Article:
I don't think you should watch the film if you're wanting a comprehensive and impartial documentary about all elements of the Dunkirk evacuations. Just read the offended reviews, join in the mock outrage, then find yourself a BBC4 series. If you're happy to leave political correctness aside, immerse yourself in the stories of 3 individuals (yes, even when they're of the same nationality), and form your own opinions, then watch it. It's a terrific film.

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Guesting Guesting (111 days ago)

Hello? Did you read what I wrote?

I said you may be right, and that I may be wrong since my comment was based on second sources. If you want to critisse somone, give a correct version of their view. But why at all get personal?

I'm not qualified to anything in this particular respect. That said, I think you should read those comments made by French and American critics. If I were you, I would be much more humble towards hurt feelings in France and criticism from in the US. But then, the filmmaker never intended to tell a realistic story about Dunkirk. Yes, I think that's a shame.

I might see the film after all. But I'd recommend you to 1) read the criticism from both sides of the Atlantic and 2) avoid personal attacks with claims the other sees as unjustified.

That ends my contribution.

Original comment

Hello? Did you read what I wrote?

I said you may be right, and that I may be wrong since my comment was based on second sources. If you want to critisse somone, give a correct version of their view. But why at all get personal?

I'm not qualified to anything in this particular respect. That said, I think you should read those comments made by French and American critics. If I were you, I would be much more humble towards hurt feelings in France and criticism from in the US. But then, the filmmaker never intended to tell a realistic story about Dunkirk. Yes, I think that's a shame.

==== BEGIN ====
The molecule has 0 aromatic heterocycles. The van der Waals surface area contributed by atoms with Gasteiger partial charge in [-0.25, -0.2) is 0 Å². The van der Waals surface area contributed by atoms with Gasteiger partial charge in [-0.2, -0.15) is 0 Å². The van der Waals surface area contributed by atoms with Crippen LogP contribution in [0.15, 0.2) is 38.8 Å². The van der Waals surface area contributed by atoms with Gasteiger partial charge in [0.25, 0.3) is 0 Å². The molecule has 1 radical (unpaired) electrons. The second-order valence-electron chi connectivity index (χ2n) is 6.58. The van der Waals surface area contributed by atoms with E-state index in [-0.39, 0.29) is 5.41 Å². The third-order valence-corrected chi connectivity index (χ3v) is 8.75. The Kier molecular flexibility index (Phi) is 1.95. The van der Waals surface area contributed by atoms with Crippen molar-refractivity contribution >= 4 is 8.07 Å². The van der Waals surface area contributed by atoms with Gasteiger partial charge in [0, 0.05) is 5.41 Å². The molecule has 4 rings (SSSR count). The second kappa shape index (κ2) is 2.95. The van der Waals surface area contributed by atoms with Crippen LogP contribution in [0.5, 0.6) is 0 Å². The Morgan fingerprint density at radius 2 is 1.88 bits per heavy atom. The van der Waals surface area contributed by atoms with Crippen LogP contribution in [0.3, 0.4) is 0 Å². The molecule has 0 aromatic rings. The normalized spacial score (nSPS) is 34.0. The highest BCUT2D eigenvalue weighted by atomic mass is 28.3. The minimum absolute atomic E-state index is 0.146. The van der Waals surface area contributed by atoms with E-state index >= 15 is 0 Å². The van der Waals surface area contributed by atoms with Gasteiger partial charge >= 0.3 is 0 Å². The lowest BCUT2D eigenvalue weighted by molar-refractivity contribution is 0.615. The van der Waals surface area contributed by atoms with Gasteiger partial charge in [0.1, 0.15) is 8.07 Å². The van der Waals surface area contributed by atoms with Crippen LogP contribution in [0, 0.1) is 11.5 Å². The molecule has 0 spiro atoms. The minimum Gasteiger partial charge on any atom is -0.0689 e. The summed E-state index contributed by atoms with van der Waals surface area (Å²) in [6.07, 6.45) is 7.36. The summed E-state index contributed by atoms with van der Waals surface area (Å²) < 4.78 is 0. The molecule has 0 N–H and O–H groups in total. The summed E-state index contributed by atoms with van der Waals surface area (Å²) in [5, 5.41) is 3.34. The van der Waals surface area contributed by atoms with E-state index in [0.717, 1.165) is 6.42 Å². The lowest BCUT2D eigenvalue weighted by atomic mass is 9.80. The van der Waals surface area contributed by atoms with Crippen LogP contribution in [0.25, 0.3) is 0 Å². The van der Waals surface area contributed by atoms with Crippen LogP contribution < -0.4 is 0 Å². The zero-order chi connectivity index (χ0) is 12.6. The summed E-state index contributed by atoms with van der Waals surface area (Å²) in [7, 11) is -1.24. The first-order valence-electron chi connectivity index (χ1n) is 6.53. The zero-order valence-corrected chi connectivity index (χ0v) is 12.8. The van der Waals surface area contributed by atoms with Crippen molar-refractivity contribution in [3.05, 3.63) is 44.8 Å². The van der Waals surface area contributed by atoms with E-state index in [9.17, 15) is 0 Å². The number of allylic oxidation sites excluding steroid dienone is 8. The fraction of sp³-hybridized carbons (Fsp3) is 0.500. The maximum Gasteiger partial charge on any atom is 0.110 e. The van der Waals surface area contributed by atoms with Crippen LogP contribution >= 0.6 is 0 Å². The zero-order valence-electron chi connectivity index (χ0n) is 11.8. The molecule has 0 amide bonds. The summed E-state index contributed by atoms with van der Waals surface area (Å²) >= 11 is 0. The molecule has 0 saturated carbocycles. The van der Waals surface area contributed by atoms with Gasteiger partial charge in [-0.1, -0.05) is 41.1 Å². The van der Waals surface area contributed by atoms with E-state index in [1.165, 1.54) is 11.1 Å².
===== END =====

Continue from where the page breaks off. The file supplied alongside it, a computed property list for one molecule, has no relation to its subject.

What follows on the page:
I might see the film after all. But I'd recommend you to 1) read the criticism from both sides of the Atlantic and 2) avoid personal attacks with claims the other sees as unjustified.

That ends my contribution.

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TheBob TheBob (110 days ago)
Latest comment:

"I would be much more humble towards hurt feelings in France" Hmm - I'd actually try and establish a more objective reality check. Hurt feelings I think are more likely to give rise to myths and obfuscation.

"criticism from in the US" Yes, right - take criticism on the depiction of WW2 in films from the country that brought us "The Great Escape", "U 571" and "Inglourious basterds" (sic) amongst others?.

" But then, the filmmaker never intended to tell a realistic story about Dunkirk." Where did you get that from? OK, you can't have an exact duplication of the event (which would last days and people would really be killed or injured), but Nolan wanted to recreate what it like on the ground and I think he did a great job.

Original comment
Latest comment:

"I would be much more humble towards hurt feelings in France" Hmm - I'd actually try and establish a more objective reality check. Hurt feelings I think are more likely to give rise to myths and obfuscation.